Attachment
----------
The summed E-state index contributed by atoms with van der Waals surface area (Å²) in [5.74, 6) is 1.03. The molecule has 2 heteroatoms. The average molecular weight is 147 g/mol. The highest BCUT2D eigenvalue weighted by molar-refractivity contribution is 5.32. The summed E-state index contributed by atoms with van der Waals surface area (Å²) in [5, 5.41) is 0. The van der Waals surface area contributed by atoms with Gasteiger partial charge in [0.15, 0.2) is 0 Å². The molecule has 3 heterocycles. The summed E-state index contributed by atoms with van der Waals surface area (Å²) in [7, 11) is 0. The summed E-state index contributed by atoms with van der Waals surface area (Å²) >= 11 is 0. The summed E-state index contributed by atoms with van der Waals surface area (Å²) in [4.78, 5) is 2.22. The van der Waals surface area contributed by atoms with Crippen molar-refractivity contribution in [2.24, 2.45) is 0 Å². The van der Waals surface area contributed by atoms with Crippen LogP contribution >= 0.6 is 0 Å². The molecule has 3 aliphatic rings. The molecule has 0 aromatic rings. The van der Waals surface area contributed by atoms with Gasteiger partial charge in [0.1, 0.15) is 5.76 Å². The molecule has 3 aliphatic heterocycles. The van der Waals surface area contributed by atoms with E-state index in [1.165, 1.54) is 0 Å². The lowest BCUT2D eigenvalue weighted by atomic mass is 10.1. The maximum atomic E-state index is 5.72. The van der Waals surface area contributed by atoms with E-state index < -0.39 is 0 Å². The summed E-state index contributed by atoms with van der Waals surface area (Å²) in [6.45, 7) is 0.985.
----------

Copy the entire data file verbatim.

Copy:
The summed E-state index contributed by atoms with van der Waals surface area (Å²) in [5.74, 6) is 1.03. The molecule has 2 heteroatoms. The average molecular weight is 147 g/mol. The highest BCUT2D eigenvalue weighted by molar-refractivity contribution is 5.32. The summed E-state index contributed by atoms with van der Waals surface area (Å²) in [5, 5.41) is 0. The van der Waals surface area contributed by atoms with Gasteiger partial charge in [0.15, 0.2) is 0 Å². The molecule has 3 heterocycles. The summed E-state index contributed by atoms with van der Waals surface area (Å²) in [7, 11) is 0. The summed E-state index contributed by atoms with van der Waals surface area (Å²) >= 11 is 0. The summed E-state index contributed by atoms with van der Waals surface area (Å²) in [4.78, 5) is 2.22. The van der Waals surface area contributed by atoms with Crippen molar-refractivity contribution in [2.24, 2.45) is 0 Å². The van der Waals surface area contributed by atoms with Crippen LogP contribution >= 0.6 is 0 Å². The molecule has 3 aliphatic rings. The molecule has 0 aromatic rings. The van der Waals surface area contributed by atoms with Gasteiger partial charge in [0.1, 0.15) is 5.76 Å². The molecule has 3 aliphatic heterocycles. The van der Waals surface area contributed by atoms with E-state index in [1.165, 1.54) is 0 Å². The lowest BCUT2D eigenvalue weighted by atomic mass is 10.1. The maximum atomic E-state index is 5.72. The van der Waals surface area contributed by atoms with E-state index < -0.39 is 0 Å². The summed E-state index contributed by atoms with van der Waals surface area (Å²) in [6.45, 7) is 0.985.